The OLED display panel is composed of an n-type organic material, a p-type organic material, a cathode metal, and an anode metal. Electrons (holes) are injected from the cathode (anode), and are conducted through an n-type (p-type) organic material to a light-emitting layer (generally an n-type material), which is emitted by recombination. Generally, on a glass substrate made of an OLED element, ITO is first sputtered as an anode, and then p-type and n-type organic materials and a metal cathode having a low work function are sequentially plated by vacuum thermal evaporation. Since the organic material is liable to react with moisture or oxygen, a dark spot is generated to make the component not bright. Therefore, after the vacuum coating is completed, the component must be packaged in an environment of anhydrous gas and oxygen.
Between the cathode metal and the anode ITO, the currently widely used component structure can be generally divided into five layers. The order from the ITO side is a hole injection layer, a hole transport layer, a light-emitting layer, an electron transport layer, and an electron injection layer.
As for the electron transport layer, it is an n-type organic material, which has a high electron mobility, and the lowest non-occupied molecular track of the electron transport layer when electrons pass from the electron transport layer to the hole electron transport layer interface. The LUMO is much higher than the hole transport layer, and electrons do not easily enter the hole transport layer across the barrier, and the germanium is blocked by this interface. At this time, holes are transferred from the hole transport layer to the vicinity of the interface to recombine with electrons to generate excitons, and Exciton emits energy in the form of light emission and non-light emission. In the case of a general fluorescent material system, only 25% of the electron-hole pairs calculated by the selectivity are recombined in the form of light emission, and the remaining 75% of the energy is dissipated in the form of exotherm. In recent years, phosphorescent materials have been actively developed as a new generation of OLED materials that can break the selectivity limit to increase internal quantum efficiency to nearly 100%.
In the two-layer element, the n-type organic material, that is, the electron transport layer, is also used as the light-emitting layer, and the light-emitting wavelength is determined by the energy difference between HOMO and LUMO. However, a good electron transport layer, that is, a material with high electron mobility, is not necessarily a material with good light-emitting efficiency. Therefore, the current general practice is to dope high-fluorescence organic colorants by electron transport. The portion of the layer adjacent to the hole transport layer, also referred to as the light-emitting layer, has a volume ratio of about 1% to 3%. Doping technology development is a key technology for enhancing the fluorescence quantum absorption rate of raw materials. Generally, the selected material is a dye with high fluorescence quantum absorption rate.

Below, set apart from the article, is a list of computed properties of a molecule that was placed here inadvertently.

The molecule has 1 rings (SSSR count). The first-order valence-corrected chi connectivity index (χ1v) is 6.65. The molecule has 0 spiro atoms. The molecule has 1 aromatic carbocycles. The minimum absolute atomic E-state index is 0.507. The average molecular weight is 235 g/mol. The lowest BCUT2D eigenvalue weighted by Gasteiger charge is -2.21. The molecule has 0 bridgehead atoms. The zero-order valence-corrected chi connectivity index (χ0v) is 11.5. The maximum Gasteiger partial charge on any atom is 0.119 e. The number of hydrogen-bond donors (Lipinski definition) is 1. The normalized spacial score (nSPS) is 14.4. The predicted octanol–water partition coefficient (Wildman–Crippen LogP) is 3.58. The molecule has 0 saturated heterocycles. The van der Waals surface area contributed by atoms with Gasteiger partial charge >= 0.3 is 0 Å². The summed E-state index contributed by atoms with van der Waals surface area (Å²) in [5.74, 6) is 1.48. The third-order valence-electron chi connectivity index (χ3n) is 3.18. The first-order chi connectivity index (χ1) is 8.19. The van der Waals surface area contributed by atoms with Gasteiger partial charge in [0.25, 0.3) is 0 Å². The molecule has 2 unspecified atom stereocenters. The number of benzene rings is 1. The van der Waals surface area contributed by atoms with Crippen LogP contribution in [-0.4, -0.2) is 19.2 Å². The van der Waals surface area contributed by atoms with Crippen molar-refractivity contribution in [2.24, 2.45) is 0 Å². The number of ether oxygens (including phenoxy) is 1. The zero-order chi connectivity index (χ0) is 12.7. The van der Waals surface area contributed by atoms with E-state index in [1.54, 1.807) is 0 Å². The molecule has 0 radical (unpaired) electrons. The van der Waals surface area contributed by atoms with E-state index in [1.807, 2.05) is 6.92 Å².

The metal material of the cathode is conventionally a metal material (or alloy) having a low work function, such as a magnesium alloy, for electron injection from the cathode to the electron transport layer, and a common practice is to introduce a layer of electron injection layer. It is composed of a very thin low work function metal halide or oxide, such as LiF or Li2O, which can greatly reduce the energy barrier of the cathode and the electron transport layer and lower the driving voltage.
Since the HOMO value of the hole transport layer material is still different from that of ITO, in addition, after long time operation, the ITO anode may release oxygen and destroy the organic layer to generate dark spots. Therefore, a hole injecting layer is interposed between the ITO and the hole transporting layer, and the HOMO value is just between the ITO and the hole transporting layer, which facilitates hole injection into the OLED element, and the characteristics of the film can block the ITO. Oxygen enters the OLED element to extend component life.